Mixed-mode survey approaches are widely used by the Bureau of Labor Statistics (BLS). For example, in addition to the use of mail the Current Employment Statistics (CES) program, which collects data monthly, uses touchtone data entry (TDE), electronic data interchange (EDI), computer assisted telephone interviewing (CATI), FAX, and the Internet (Web), with the most recent addition being the Internet. However, the CES does not offer respondents a true choice of response mode. Instead, there is a hierarchy of reporting options that differs in cost. For example, if an establishment does not respond via mail or FAX, a follow-up call will be made using CATI. If respondents report satisfactorily via CATI for a pre-determined amount of time, then an attempt will be made to move them to lower-cost reporting options, such as TDE or the Internet (although respondents are not forced to make the move).

In many surveys, a basic assumption appears to be that offering multiple modes of reporting makes the reporting task easier for respondents, which will lead to higher response and better quality data. In addition, if respondents can be encouraged to use the more cost-effective modes, the costs of data collection can be significantly reduced, or at least better controlled 2. However, the question of whether offering concurrent, multiple modes of responding actually leads to higher response does not seem to have a clear answer, but the evidence is much clearer that the use of sequential mixed-modes (for example, conducting a telephone followup after an initial questionnaire mailing) does lead to improved response (de Leeuw, 2005).

From a research perspective, the impact of multiple modes on measurement error is also difficult to determine because choice of mode is often determined by the respondent either explicitly or implicitly (for example, by failing to respond via the desired mode). Therefore, self-selection can lead to differences that are confounded with the data-collection mode.

New data collection modes are usually welcomed by survey managers, especially when they offer the opportunity to reduce costs or to improve the timeliness of data. One of the most recent, significant innovations is the Internet, and federal statistical agencies are increasingly attempting to move surveys to the Internet, or to offer it as a reporting option. Since a significant number of business respondents report for more than one BLS survey, BLS offers a common portal or gateway into its Internet reporting website, called the "Internet Data Collection Facility" or IDCF. In addition to providing a secure common gateway, the IDCF requires that all survey applications meet internal standards for graphical user interfaces so that on-line questionnaires have the same look and feel.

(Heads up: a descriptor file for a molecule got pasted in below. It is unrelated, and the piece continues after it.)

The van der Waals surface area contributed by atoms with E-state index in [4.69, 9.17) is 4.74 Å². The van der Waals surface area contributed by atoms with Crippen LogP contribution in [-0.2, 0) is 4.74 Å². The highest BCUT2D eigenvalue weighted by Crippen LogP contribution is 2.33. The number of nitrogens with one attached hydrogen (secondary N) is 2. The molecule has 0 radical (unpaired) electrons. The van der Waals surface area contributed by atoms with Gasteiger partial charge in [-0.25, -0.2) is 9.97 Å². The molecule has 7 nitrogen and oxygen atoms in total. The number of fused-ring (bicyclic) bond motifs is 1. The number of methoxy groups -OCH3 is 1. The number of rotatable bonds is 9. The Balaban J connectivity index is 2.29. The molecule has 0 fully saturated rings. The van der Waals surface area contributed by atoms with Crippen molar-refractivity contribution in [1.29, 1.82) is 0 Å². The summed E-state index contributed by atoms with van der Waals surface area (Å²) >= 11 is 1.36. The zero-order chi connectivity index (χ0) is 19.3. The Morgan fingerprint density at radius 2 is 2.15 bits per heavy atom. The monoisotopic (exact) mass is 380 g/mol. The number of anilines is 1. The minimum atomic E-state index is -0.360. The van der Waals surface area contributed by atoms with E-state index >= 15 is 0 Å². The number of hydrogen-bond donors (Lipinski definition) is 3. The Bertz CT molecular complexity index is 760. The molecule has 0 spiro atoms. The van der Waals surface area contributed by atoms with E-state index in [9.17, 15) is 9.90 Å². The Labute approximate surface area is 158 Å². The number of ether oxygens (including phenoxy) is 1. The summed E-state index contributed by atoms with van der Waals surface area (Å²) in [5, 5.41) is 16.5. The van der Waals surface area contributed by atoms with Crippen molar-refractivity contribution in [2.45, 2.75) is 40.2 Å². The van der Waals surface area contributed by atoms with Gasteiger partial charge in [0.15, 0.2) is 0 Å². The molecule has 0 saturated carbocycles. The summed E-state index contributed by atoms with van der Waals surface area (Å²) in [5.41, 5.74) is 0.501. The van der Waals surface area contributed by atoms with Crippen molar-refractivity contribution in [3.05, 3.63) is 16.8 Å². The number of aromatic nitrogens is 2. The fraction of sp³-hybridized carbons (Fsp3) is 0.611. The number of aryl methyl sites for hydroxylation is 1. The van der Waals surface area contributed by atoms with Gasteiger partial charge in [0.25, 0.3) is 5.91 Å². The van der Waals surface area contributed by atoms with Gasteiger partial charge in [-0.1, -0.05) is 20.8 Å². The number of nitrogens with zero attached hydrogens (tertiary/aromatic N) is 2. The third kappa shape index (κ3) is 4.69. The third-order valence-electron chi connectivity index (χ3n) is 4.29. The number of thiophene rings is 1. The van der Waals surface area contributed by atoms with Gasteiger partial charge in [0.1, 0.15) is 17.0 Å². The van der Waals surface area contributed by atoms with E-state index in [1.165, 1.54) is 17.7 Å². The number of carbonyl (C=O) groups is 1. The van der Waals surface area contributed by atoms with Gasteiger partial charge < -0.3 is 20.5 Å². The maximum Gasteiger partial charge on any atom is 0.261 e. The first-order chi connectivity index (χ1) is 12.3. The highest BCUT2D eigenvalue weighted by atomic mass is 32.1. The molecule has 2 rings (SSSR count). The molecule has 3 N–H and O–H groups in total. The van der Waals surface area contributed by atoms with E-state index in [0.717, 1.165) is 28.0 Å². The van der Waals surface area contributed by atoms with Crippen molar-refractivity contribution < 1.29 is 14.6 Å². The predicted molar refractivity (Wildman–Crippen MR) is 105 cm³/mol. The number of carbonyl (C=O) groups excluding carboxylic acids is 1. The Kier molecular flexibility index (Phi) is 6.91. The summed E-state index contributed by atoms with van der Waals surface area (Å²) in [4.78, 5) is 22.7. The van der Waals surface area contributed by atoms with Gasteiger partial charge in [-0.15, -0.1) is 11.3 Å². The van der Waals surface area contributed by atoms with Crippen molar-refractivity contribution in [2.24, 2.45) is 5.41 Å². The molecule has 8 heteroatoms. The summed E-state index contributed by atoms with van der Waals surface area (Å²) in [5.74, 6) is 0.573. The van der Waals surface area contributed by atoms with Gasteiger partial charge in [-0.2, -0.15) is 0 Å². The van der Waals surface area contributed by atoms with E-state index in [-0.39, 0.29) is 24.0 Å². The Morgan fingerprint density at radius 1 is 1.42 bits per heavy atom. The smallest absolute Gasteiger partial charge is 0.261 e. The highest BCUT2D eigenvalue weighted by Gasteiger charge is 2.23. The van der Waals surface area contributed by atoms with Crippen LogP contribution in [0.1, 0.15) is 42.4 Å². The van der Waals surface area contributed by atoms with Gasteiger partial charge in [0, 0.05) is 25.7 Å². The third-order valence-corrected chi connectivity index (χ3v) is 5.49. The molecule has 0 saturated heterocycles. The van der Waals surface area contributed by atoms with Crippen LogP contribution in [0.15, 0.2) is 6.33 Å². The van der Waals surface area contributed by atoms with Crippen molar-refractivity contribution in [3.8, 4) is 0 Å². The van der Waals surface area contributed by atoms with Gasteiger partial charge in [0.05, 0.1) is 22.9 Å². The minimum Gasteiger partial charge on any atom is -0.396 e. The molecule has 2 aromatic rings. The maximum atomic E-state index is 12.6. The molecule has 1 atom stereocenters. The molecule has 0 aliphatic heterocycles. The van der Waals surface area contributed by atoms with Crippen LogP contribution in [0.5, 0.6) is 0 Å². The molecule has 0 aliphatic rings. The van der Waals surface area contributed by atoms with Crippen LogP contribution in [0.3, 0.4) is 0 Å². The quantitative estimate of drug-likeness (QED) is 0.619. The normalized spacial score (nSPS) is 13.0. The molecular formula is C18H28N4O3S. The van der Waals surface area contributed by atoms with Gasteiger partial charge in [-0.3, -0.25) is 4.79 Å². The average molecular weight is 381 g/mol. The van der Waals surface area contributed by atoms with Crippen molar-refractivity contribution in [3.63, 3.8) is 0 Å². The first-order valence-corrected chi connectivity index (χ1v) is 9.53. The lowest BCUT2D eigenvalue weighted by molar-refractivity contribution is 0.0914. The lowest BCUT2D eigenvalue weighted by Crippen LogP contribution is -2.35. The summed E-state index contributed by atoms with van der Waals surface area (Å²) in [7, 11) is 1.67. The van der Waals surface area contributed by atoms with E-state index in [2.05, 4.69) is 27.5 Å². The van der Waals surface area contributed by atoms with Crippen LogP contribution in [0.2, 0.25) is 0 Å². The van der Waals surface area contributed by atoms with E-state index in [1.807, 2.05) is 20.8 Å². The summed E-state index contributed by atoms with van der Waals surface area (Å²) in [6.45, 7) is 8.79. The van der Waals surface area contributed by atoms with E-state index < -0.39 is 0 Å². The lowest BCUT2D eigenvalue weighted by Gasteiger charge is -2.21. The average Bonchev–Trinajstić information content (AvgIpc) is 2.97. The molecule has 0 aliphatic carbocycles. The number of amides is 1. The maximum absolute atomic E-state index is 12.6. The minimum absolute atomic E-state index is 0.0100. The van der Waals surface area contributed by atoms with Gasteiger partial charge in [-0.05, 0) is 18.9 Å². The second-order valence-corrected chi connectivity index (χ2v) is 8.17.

As previously noted, the Current Employment Statistics (CES) program uses a variety of reporting modes, including mail, phone, FAX, and the Internet. Because of the low cost and improved timeliness of Internet reporting, there has been a great deal of interest in encouraging increased use of this mode within the CES. Recent research conducted by Rosen and Gomes (2004) explored the following questions:

  • Will Web-eligible TDE (touchtone data entry) respondents be willing to switch to Web reporting?
  • If respondents switch to the Web, how will the conversion affect response rates?
  • What's the most cost-effective method (telephone, fax, or mail) for contacting and converting respondents from TDE to Web?
  • Which security option do respondents prefer (account number/password or digital certificate)?

In a test conducted in April 2004, a sample of 3,000 TDE respondents (1,000 for each contact method) was contacted by the three contact/conversion methods (phone, FAX, mail). Seventy four (74) percent of the TDE units responded. All those who agreed to report using the Web received their initial Web account information by mail.

Since accessibility to the Web has long been of interest, it is worth noting that at the time of this study 71 percent of the TDE respondents met the criteria imposed for reporting via the Web (i.e., have access to the Internet and e-mail at their desk, and currently using Internet Explorer 6.0 or higher) 3. Of those meeting the eligibility criteria for using the Web, 89 percent reported that they wanted to switch to Web reporting, and 90 percent chose the account/password option. But, only 77 percent activated their accounts, and only 59 percent actually reported data via the Web.